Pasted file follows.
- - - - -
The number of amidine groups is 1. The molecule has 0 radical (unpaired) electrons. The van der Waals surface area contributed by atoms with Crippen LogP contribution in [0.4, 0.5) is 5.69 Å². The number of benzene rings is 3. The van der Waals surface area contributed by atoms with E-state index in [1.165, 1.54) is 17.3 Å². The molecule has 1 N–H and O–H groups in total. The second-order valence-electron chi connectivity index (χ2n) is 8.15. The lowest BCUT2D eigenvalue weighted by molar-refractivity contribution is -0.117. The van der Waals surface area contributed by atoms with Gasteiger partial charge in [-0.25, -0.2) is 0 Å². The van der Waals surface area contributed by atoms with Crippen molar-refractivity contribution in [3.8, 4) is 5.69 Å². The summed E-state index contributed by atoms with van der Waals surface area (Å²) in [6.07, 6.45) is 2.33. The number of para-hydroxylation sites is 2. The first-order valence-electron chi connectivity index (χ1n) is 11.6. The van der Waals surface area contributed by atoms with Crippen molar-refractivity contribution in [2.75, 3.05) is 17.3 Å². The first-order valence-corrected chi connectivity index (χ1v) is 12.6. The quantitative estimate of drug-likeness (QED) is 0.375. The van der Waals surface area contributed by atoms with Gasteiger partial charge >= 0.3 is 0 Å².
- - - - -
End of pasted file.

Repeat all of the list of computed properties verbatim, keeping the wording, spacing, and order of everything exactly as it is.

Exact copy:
The number of amidine groups is 1. The molecule has 0 radical (unpaired) electrons. The van der Waals surface area contributed by atoms with Crippen LogP contribution in [0.4, 0.5) is 5.69 Å². The number of benzene rings is 3. The van der Waals surface area contributed by atoms with E-state index in [1.165, 1.54) is 17.3 Å². The molecule has 1 N–H and O–H groups in total. The second-order valence-electron chi connectivity index (χ2n) is 8.15. The lowest BCUT2D eigenvalue weighted by molar-refractivity contribution is -0.117. The van der Waals surface area contributed by atoms with Gasteiger partial charge in [-0.25, -0.2) is 0 Å². The van der Waals surface area contributed by atoms with Crippen molar-refractivity contribution in [3.8, 4) is 5.69 Å². The summed E-state index contributed by atoms with van der Waals surface area (Å²) in [6.07, 6.45) is 2.33. The number of para-hydroxylation sites is 2. The first-order valence-electron chi connectivity index (χ1n) is 11.6. The van der Waals surface area contributed by atoms with Crippen molar-refractivity contribution in [2.75, 3.05) is 17.3 Å². The first-order valence-corrected chi connectivity index (χ1v) is 12.6. The quantitative estimate of drug-likeness (QED) is 0.375. The van der Waals surface area contributed by atoms with Gasteiger partial charge >= 0.3 is 0 Å².